199 research outputs found

    A Formal TLS Handshake Model in LNT

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    Testing of network services represents one of the biggest challenges in cyber security. Because new vulnerabilities are detected on a regular basis, more research is needed. These faults have their roots in the software development cycle or because of intrinsic leaks in the system specification. Conformance testing checks whether a system behaves according to its specification. Here model-based testing provides several methods for automated detection of shortcomings. The formal specification of a system behavior represents the starting point of the testing process. In this paper, a widely used cryptographic protocol is specified and tested for conformance with a test execution framework. The first empirical results are presented and discussed.Comment: In Proceedings MARS/VPT 2018, arXiv:1803.0866

    On-the-Fly Model Checking for Extended Action-Based Probabilistic Operators

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    International audienceThe quantitative analysis of concurrent systems requires expressive and user-friendly property languages combining temporal, data-handling, and quantitative aspects. In this paper, we aim at facilitating the quantitative analysis of systems modeled as PTSs (Probabilistic Transition Systems) labeled by actions containing data values and probabilities. We propose a new regular probabilistic operator that computes the probability measure of a path specified by a generalized regular formula involving arbitrary computations on data values. This operator, which subsumes the Until operators of PCTL and their action-based counterparts, can provide useful quantitative information about paths having certain (e.g., peak) cost values. We integrated the regular probabilistic operator into MCL (Model Checking Language) and we devised an associated on-the-fly model checking method, based on a combined local resolution of linear and Boolean equation systems. We implemented the method in the EVALUATOR model checker of the CADP toolbox and experimented it on realistic PTSs modeling concurrent systems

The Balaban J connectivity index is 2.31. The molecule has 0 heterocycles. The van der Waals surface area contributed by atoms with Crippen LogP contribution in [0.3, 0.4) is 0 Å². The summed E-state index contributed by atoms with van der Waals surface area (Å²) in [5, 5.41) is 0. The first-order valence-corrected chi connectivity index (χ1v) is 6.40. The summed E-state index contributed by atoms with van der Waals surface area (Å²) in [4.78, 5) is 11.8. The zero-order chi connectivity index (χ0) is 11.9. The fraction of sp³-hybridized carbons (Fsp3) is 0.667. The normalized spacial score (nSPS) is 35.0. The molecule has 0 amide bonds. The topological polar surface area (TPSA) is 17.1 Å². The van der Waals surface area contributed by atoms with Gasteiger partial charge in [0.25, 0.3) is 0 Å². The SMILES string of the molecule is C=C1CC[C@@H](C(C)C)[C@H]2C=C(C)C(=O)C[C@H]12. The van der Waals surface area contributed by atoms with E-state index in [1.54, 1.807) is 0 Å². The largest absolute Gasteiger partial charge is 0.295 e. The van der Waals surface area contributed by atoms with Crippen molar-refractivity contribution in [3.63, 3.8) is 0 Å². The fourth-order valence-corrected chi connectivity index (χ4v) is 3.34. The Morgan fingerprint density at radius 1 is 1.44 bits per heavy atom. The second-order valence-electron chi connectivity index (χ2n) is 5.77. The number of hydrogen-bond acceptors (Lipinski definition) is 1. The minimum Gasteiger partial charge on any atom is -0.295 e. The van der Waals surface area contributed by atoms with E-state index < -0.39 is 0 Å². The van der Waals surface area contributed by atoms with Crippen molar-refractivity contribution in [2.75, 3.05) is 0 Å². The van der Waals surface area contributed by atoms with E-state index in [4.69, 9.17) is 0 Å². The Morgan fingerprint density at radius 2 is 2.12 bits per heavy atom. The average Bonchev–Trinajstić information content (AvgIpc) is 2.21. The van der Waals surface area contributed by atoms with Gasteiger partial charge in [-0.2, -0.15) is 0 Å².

Histologic Features with Predictive Value for Outcome of Patients with Ulcerative Colitis

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    Ulcerative colitis is an inflammatory bowel disease with variable evolution, in which is difficult to establish patient’s outcome. Histology is an important part of diagnosis of ulcerative colitis and has an increasing role in patients’ management, since increasingly more histologic features with predictive value are being identified and validated. This chapter presents the most important histologic prognostic factors that should be included in histologic reports of patients with ulcerative colitis. Basal plasmacytosis and histologic healing are the most significant validated factors of prognosis in ulcerative colitis, while dysplasia is important since colorectal carcinoma is a severe complication of the disease